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JOP. J Pancreas (Online) 2010 Sep 6; 11(5):444-445.

Splenic Mass and Isolated Gastric Varices: A Rare Presentation of a Neuroendocrine Tumor of the Pancreas

Sneha A Shah1, Anjali D Amarapurkar1, Sudesh R Prabhu2, Vineet Kumar2, Gautam K Gangurde2, Rajeev M Joshi2

Departments of 1Pathology and 2Surgery, TN Medical College and BYL Nair Ch Hospital. Mumbai, India


Context Splenic involvement in neuroendocrine pancreatic tumors is well known but rarely presents as a primary splenic mass.

Case report A rare case of a neuroendocrine tumor involving the tail of the pancreas, splenic hilum and splenic flexure of the colon, forming a conglomerate mass and presenting as isolated gastric varices is described. A 75-year-old male presented with hematemesis and melena. Esophagogastroduodenoscopy revealed isolated gastric varices. A CT scan revealed a mass predominantly involving the spleen and a small part of the pancreas.

Conclusion A splenic mass with isolated gastric varices should be kept in mind as one of the presentations of a pancreatic neuroendocrine tumor.


Splenic involvement in neuroendocrine pancreatic tumors is well known but rarely presents as a primary splenic mass. The distal portion of the pancreatic tail extends along the course of the splenic artery and vein, and enters into the hilum of the spleen contained within the splenorenal ligament. As a consequence of these anatomical relationships, the spleen and its vasculature may be involved in disorders affecting the pancreas.


A-75-year old male presented as an outpatient in our department with a history of 2-3 episodes of hematemesis and small amounts of melena. His vital parameters were stable. He did not require any transfusion or hospitalization or had he had any past history of major illness. The patient had no history of alcoholism. Esophagogastroduodenoscopy revealed isolated gastric varices in the fundus. A heterogeneous mass of 4.5x4.3 cm in the spleen with marked vascularity was revealed at ultrasonography. Hence, a CT scan was advised. The CT scan demonstrated a 4.5x4.3 cm heterogeneously enhancing mass mainly in the splenic hilum and the tail of the pancreas with marked vascularity. The mass showed focal calcification with involvement of the splenic vein (Figure 1). There was no evidence of distant metastasis and no evidence of abdominal lymphadenopathy. The pre-operative diagnosis was primary splenic neoplasm (angiosarcoma) or a pancreatic tail tumor.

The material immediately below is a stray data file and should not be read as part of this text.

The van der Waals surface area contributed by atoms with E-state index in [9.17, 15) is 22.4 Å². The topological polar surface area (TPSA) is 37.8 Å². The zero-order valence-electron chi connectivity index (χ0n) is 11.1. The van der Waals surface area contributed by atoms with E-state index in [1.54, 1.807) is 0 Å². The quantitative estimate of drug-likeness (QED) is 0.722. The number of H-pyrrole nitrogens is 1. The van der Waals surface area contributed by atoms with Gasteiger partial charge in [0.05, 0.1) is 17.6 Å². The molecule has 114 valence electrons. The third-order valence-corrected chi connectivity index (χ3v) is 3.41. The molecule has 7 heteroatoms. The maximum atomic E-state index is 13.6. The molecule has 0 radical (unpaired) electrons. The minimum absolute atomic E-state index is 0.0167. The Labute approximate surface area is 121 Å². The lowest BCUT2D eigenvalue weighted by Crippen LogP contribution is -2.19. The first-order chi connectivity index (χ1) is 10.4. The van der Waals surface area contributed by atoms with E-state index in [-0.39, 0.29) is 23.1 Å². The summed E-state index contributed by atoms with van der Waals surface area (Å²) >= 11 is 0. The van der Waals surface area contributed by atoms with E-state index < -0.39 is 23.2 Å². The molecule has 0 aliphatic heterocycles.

Figure1. Postcontrast axial CT scan in the arterial phase showing a solitary large contrast-enhanced lesion in the spleen.


The patient underwent an exploratory laparotomy. Intraoperatively, a 4.5x4.3 cm tumor seen mainly at the splenic hilum invading the splenic parenchyma, extending to the tail of the pancreas and encasing the splenic vein. The splenic flexure of the colon was adherent to the spleen which showed infiltration by the tumor. A distal pancreatectomy and splenectomy were carried out along with resection and anastomosis of the splenic flexure of the colon. There were no enlarged lymph nodes. The postoperative course was uneventful.

On macroscopic examination, the tumor measured 4x4x3 cm and diffusely infiltrated the splenic parenchyma at the hilum. The tail of the pancreas revealed a 0.5x0.5 cm white firm nodule. A small segment of the colon, which was adherent to the mass, showed a nodule on the serosa, measuring 3x2x0.5 cm. The mucosa was unremarkable. The tumor was firm, yellowish-white and had infiltrating borders. There were no areas of necrosis or hemorrhage. There were no lymph nodes in the specimens sent.

Microscopic examination of the splenic tumor showed uniform cells arranged in a trabecular pattern with stippled chromatin and scant cytoplasm suggestive of a neuroendocrine tumor. Pancreatic and colonic nodules also showed similar morphology (Figure 2). Immunohistochemistry was carried out which revealed diffuse positivity of synaptophysin. Chromogranin A and cytokeratin also showed positivity; Ki67 was 5%.